Collection started on November 13, 2015 using both the streaming and search API. This is what it looked like:

$ --search "#paris OR #Bataclan OR #parisattacks OR #porteouverte" > paris-search.json $ --stream "#paris,#Bataclan,#parisattacks,#porteouverte" > paris-stream.json

I took the strategy of utilizing both the search and streaming API for collection due to what was noted above about hitting the 1% of the total Twitter stream limit. The idea was that if I'm hitting the limit with stream, theoretically I should be able to capture any tweets that were dropped with the search API. The stream API collection ran continuously during the collection period from November 13, 2015 to December 11, 2015. The search API collection was run, then once finished, immediately started back up over the collection period. During the first two weeks of collection, the search API collection would take about a week to finish. In recollection, I should have made note of the exact times it took to collect to get some more numbers to look at. That said, I'm not confident I was able to grab every tweet related to the hashtags I was collecting on. The only way, I think, I can be confident is by comparing this dataset with a dataset from Gnip. But, I am confident that I have a large amount of what was tweeted.

Once I finished collecting, I combined the json files, and deduplicated with, and then created a list of tweet ids with

If you want to follow along or do your own analysis with the dataset, you can "hydrate" the dataset with twarc. You can grab the Tweet ids for the dataset from here (Data & Analysis tab).

$ --hydrate paris-tweet-ids.txt > paris-tweets.json

The hydration process will take some time; 72,000 tweets/hour. You might want to use something along the lines of GNU Screen, tmux, or nohup since it'll take about 207.49 hours to completely hydrate.

created with Peter Binkley's twarc-report


I'm only going to do a quick analysis of the dataset here since I want to get the dataset out, and allow others to work with it. Tweets with geocoordinates is not covered below, but you can check out a map of tweets here.

There are a number of friendly utilities that come with twarc that allow for a quick exploratory analysis of a given collection. In addition, Peter Binkley's twarc-repot is pretty handy for providing a quick overview of a given dataset.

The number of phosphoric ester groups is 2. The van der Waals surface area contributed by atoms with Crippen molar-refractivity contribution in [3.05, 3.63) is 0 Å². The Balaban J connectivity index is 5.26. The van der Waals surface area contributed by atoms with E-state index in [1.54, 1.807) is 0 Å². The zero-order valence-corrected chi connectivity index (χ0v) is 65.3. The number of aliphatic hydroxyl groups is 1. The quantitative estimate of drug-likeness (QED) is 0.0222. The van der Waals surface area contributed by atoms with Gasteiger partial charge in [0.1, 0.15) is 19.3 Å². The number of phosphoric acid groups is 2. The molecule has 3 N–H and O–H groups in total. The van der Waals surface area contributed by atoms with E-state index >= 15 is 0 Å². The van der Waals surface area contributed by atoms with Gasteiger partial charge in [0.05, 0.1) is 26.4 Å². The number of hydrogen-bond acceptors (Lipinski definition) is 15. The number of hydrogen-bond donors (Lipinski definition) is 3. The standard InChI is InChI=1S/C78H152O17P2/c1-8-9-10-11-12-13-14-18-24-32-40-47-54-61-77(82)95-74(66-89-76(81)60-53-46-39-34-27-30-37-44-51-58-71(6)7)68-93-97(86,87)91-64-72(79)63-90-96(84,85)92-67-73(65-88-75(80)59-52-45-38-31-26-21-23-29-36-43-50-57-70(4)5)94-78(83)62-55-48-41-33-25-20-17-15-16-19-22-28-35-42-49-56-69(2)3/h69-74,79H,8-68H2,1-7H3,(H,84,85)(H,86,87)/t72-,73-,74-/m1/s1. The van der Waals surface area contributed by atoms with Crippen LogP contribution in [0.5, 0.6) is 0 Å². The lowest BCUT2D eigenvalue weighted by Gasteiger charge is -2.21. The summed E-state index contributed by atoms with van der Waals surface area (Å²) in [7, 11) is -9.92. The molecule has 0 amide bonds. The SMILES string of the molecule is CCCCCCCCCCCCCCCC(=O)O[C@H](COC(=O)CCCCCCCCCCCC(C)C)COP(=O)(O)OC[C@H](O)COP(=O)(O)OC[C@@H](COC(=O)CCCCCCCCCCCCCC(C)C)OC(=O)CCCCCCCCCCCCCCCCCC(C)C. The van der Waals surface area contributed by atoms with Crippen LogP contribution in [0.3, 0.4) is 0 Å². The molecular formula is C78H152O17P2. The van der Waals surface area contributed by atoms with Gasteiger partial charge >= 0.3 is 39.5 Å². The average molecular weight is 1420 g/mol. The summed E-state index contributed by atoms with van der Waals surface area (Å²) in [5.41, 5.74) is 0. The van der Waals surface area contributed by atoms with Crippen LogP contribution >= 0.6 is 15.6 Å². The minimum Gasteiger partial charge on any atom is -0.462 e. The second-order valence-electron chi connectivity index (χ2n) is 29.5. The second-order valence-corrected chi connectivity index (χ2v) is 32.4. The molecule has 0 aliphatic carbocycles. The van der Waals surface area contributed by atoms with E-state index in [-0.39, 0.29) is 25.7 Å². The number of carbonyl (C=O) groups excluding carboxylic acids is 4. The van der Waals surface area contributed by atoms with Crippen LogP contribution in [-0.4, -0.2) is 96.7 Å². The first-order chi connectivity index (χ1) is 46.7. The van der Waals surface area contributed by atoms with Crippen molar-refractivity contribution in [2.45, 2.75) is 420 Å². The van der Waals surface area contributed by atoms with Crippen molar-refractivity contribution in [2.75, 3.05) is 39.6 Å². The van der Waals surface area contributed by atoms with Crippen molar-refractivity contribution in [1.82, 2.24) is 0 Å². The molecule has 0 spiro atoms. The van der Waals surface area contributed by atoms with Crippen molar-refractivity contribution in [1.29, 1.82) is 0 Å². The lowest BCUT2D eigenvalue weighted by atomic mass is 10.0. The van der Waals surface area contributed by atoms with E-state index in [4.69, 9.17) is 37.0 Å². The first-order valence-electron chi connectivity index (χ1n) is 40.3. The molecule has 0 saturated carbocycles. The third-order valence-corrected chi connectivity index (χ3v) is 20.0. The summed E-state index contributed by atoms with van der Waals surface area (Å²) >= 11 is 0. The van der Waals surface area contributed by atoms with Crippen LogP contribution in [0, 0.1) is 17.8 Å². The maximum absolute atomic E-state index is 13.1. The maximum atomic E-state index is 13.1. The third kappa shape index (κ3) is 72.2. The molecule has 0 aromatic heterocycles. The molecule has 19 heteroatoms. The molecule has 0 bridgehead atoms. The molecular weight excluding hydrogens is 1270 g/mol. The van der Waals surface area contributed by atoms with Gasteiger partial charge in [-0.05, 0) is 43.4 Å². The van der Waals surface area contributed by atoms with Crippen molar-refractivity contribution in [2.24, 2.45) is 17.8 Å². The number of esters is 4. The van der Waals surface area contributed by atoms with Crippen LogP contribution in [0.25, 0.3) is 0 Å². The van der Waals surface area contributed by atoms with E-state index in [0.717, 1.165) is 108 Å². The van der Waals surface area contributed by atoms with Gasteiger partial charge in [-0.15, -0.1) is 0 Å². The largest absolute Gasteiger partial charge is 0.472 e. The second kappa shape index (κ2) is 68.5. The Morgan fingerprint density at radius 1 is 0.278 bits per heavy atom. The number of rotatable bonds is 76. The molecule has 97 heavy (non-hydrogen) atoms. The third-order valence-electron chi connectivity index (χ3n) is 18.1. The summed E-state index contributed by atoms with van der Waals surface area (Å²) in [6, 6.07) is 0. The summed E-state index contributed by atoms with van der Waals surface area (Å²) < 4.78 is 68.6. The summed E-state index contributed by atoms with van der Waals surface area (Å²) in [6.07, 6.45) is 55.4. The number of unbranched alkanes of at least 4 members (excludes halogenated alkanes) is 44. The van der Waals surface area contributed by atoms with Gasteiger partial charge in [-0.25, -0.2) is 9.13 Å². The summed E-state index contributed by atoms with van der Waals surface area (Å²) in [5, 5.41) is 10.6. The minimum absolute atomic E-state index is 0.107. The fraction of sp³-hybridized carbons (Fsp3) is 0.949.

We are able to create a list of the unique Twitter username names in the dataset by using, and additionally sort them by the number of tweets:

$ python ~/git/twarc/utils/ paris-valid-deduplicated.json > paris-users.txt $ cat paris-users.txt | sort | uniq -c | sort -n > paris-users-unique-sorted-count.txt $ cat paris-users-unique-sorted-count.txt | wc -l $ tail paris-users-unique-sorted-count.txt

From the above, we can see that there are 4,636,584 unique users in the dataset, and the top 10 accounts were as follows:

1. 38,883 tweets RelaxInParis
2. 36,504 tweets FrancePeace
3. 12,697 tweets FollowParisNews
4. 12,656 tweets Reduction_Paris
5. 10,044 tweets CNNsWorld
6. 8,208 tweets parisevent
7. 7.296 tweets TheMalyck_
8. 6,654 tweets genx_hrd
9. 6,370 tweets DHEdomains
10. 4,498 tweets paris_attack


We are able to create a lit of the most retweeted tweets in the dataset by using

$ python ~/git/twarc/utils/ paris-valid-deduplicated.json > paris-retweets.json $ python python ~/git/twarc/utils/ paris-retweets.json > paris-retweets.txt

1. 53,639 retweets
2. 44,457 retweets
3. 41,400 retweets
4. 39,140 retweets
5. 37,214 retweets
6. 24,955 retweets
7. 22,124 retweets
8. 22,113 retweets
9. 22,069 retweets
10. 21,401 retweets


We were able to create a list of the unique tags using in our dataset by using

$ python ~/git/twarc/utils/ paris-valid-deduplicated.json > paris-hashtags.txt $ cat paris-hashtags.txt | wc -l $ head elxn42-tweet-tags.txt

From the above, we can see that there were 26,8974 unique hashtags were used. The top 10 hashtags used in the dataset were:

1. 6,812,941 tweets #parisattacks
2. 6,119,933 tweets #paris
3. 1,100,809 tweets #bataclan
4. 887,144 tweets #porteouverte
5. 673,543 tweets #prayforparis
6. 444,486 tweets #rechercheparis
7. 427,999 tweets #parís
8. 387,699 tweets #france
9. 341,059 tweets #fusillade
10. 303,410 tweets #isis


We are able to create a list of the unique URLs tweeted in our dataset by using, after first unshortening the urls with and unshrtn.

$ python ~/git/twarc/utils/ paris-valid-deduplicated-unshortened.json > paris-tweets-urls.txt $ cat paris-tweets-urls.txt | sort | uniq -c | sort -n > paris-tweets-urls-uniq.txt $ cat paris-tweets-urls.txt | wc -l $ cat paris-tweets-urls-uniq.txt | wc -l $ tail paris-tweets-urls-uniq.txt

From the above, we can see that there were 5,561,037 URLs tweeted, representing 37.22% of total tweets, and 858,401 unique URLs tweeted. The top 10 URLs tweeted were as follows:

1. 46,034 tweets
2. 46,005 tweets
3. 37,509 tweets
4. 35,882 tweets
5. 33,531 tweets
6. 33,039 tweets
7. 24,221 tweets
8. 23,536 tweets
9. 21,237 tweets
10. 21,107 tweets


We are able to create a list of images tweeted in our dataset by using

$ python ~/git/twarc/utils/ paris-valid-deduplicated.json > paris-tweets-images.txt $ cat paris-tweets-images.txt | sort | uniq -c | sort -n > paris-tweets-images-uniq.txt $ cat paris-tweets-images-uniq.txt | wc -l $ tail paris-tweets-images-uniq.txt

From the above, we can see that there were 6,872,441 total images tweets, representing 46.00% of total tweets, and 660,470 unique images. The top 10 images tweeted were as follows:

  1. 49,051 Occurrences
  2. 43,348 Occurrences
  3. 22,615 Occurrences
  4. 21,325 Occurrences
  5. 20,689 Occurrences
  6. 19,696 Occurrences
  7. 19,597 Occurrences
  8. 19,096 Occurrences
  9. 16,772 Occurrences
  10. 15,364 Occurrences